Stohl: Most writers are passionate readers; I know that the Dickens book Our Mutual Friend plays an important role in your story, just as To Kill a Mockingbird is significant in Beautiful Creatures. How often do books you’ve read feed directly into books you write?
Smith: I have a friend who refers to these as "book chains"--where you read one book and it leads you to another. As a passionate reader, I love when that happens. And as an author, what better way to highlight the books that have meant a lot to you? In college, my senior seminar was on Dickens, and so I read a lot of his work, but for some reason Our Mutual Friend was the one that really stuck with me. The quotes that I used in Statistical Probability are ones that I underlined in my old paperback edition of that book almost ten years ago, and I guess they never quite left me.
Stohl: What’s the statistical probability of another young adult romance from Jen Smith? Anything we can do to improve the odds?
Smith: The statistical probability is very, very good. I’m actually working on another one right now, a love story called This Is What Happy Looks Like. So stay tuned!
―Elizabeth Scott, author of Between Here and Forever and Something, Maybe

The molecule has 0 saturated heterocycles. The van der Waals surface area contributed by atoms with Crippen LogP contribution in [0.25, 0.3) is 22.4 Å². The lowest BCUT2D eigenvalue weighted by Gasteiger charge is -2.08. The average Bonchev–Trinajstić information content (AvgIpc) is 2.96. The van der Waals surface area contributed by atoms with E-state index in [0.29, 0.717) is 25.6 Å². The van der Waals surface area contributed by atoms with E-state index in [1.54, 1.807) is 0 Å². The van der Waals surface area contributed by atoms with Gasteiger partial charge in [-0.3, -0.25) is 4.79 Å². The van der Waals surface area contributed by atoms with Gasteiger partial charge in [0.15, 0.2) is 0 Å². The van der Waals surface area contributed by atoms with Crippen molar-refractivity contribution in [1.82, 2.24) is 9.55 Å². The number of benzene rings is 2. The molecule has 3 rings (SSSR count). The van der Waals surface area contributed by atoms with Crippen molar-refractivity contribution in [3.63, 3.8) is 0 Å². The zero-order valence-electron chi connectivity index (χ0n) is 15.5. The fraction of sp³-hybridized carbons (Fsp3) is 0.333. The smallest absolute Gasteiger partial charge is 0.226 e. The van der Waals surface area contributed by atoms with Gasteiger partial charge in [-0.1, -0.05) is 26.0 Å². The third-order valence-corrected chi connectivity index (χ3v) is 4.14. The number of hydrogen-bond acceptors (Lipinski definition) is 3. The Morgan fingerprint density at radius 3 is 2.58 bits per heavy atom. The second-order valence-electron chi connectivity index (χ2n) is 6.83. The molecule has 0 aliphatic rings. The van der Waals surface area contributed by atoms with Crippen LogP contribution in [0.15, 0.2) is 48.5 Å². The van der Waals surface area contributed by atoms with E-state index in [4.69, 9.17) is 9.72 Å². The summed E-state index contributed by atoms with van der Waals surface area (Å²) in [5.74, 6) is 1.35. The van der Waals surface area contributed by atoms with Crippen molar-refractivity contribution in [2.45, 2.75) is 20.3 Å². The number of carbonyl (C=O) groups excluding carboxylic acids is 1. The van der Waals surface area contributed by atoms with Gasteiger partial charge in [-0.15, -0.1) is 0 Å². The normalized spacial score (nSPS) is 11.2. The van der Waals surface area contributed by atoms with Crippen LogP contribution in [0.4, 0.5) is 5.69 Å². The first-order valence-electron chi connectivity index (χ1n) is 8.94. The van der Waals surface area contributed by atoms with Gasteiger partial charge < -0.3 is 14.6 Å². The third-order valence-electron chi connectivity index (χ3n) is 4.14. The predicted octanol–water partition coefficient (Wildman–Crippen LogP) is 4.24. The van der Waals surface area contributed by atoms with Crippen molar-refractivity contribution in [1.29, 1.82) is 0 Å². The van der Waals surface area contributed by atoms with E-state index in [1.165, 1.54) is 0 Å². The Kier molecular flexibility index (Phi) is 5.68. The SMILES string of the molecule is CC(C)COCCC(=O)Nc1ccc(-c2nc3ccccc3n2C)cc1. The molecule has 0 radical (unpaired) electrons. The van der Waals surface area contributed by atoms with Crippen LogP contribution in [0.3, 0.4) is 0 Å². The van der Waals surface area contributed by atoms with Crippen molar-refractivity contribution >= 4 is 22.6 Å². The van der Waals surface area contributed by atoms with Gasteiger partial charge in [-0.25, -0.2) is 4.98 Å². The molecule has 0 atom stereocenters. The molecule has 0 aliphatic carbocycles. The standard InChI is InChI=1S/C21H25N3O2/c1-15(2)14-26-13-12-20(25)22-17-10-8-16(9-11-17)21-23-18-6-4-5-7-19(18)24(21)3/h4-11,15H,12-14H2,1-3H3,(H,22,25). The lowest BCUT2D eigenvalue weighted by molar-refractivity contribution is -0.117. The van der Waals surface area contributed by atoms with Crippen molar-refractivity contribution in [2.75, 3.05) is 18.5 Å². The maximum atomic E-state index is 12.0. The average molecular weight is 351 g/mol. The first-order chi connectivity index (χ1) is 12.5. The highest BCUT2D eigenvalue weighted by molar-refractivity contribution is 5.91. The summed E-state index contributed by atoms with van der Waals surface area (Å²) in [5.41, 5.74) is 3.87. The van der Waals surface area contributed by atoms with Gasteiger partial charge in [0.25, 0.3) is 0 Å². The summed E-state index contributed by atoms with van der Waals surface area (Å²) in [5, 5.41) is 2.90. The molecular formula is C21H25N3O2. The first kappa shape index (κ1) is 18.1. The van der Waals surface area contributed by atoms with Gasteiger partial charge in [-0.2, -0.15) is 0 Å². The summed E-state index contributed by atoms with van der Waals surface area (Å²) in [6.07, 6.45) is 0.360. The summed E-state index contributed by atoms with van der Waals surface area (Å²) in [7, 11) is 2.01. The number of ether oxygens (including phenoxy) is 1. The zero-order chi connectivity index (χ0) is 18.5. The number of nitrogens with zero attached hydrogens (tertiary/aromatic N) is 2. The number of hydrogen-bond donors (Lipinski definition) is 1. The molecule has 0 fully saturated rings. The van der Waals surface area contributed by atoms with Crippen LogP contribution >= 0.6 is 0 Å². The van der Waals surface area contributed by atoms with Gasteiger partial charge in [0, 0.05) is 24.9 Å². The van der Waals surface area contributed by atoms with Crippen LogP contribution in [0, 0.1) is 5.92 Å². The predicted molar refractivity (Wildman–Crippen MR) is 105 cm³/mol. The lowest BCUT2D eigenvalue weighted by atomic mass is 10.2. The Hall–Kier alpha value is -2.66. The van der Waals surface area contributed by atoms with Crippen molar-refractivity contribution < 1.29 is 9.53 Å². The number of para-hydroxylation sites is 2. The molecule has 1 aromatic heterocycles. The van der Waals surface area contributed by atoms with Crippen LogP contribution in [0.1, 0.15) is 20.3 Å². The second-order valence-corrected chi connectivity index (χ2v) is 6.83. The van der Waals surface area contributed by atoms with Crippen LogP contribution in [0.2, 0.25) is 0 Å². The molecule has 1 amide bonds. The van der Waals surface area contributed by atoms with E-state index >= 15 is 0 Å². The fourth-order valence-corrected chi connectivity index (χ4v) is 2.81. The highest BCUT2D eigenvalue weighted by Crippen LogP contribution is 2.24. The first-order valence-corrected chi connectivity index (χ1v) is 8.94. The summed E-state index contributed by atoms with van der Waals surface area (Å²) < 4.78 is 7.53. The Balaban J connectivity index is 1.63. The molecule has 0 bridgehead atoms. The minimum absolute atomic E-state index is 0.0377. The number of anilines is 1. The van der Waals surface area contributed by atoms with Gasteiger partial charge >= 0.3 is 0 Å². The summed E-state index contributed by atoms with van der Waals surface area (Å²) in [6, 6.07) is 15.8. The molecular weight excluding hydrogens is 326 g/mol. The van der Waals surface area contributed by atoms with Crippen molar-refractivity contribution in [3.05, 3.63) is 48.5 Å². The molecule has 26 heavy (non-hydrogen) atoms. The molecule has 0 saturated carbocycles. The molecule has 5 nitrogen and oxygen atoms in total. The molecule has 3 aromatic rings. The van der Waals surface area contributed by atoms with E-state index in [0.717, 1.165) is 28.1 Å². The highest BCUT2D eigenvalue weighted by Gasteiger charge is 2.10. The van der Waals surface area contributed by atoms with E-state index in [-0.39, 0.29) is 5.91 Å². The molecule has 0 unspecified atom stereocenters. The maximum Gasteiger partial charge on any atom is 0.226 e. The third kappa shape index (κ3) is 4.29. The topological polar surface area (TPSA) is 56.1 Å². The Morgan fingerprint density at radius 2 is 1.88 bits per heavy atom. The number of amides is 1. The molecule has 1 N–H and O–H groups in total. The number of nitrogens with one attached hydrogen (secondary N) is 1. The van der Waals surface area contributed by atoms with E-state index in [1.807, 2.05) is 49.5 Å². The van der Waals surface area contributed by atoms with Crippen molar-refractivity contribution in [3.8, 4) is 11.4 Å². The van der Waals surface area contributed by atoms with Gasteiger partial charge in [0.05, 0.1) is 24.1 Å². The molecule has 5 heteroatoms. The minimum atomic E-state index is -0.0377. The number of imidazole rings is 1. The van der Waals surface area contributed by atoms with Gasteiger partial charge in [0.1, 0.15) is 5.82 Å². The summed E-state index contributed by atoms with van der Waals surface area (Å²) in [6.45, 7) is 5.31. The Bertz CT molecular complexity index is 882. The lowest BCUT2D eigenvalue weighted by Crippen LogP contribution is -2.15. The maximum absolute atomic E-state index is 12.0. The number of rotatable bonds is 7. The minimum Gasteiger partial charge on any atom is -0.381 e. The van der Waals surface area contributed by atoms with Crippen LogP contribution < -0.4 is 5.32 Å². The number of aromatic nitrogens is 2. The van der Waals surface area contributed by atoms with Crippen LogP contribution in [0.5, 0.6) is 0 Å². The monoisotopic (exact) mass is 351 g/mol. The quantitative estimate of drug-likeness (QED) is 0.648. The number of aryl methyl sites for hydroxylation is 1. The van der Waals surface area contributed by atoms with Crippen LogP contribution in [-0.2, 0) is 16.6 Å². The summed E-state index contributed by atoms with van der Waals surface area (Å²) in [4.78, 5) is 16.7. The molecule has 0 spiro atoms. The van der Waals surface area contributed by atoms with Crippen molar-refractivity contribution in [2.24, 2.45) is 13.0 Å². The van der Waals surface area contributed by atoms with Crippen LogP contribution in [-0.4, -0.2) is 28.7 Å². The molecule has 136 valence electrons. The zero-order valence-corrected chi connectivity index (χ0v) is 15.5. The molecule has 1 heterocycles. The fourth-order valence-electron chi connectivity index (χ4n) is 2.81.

"This phenomenal depiction of an instant connection shows that everything happens for a reason. Smith's unique story will make you contemplate the magic of fate. I've been waiting for a love story like this forever." ―Susane Colasanti, bestselling author of So Much Closer and When It Happens
"Romantic and wise, The Statistical Probability of Love at First Sight is a must-read. And the second you meet Oliver, you're going to pray you miss your next flight."
―Sarah Mlynowski, author of Ten Things We Did (and Probably Shouldn?t Have)
"A gorgeous, heartwarming reminder of the power of fate. . . an endearing and lushly written account of how it feels to fall in love."―The New York Times Book Review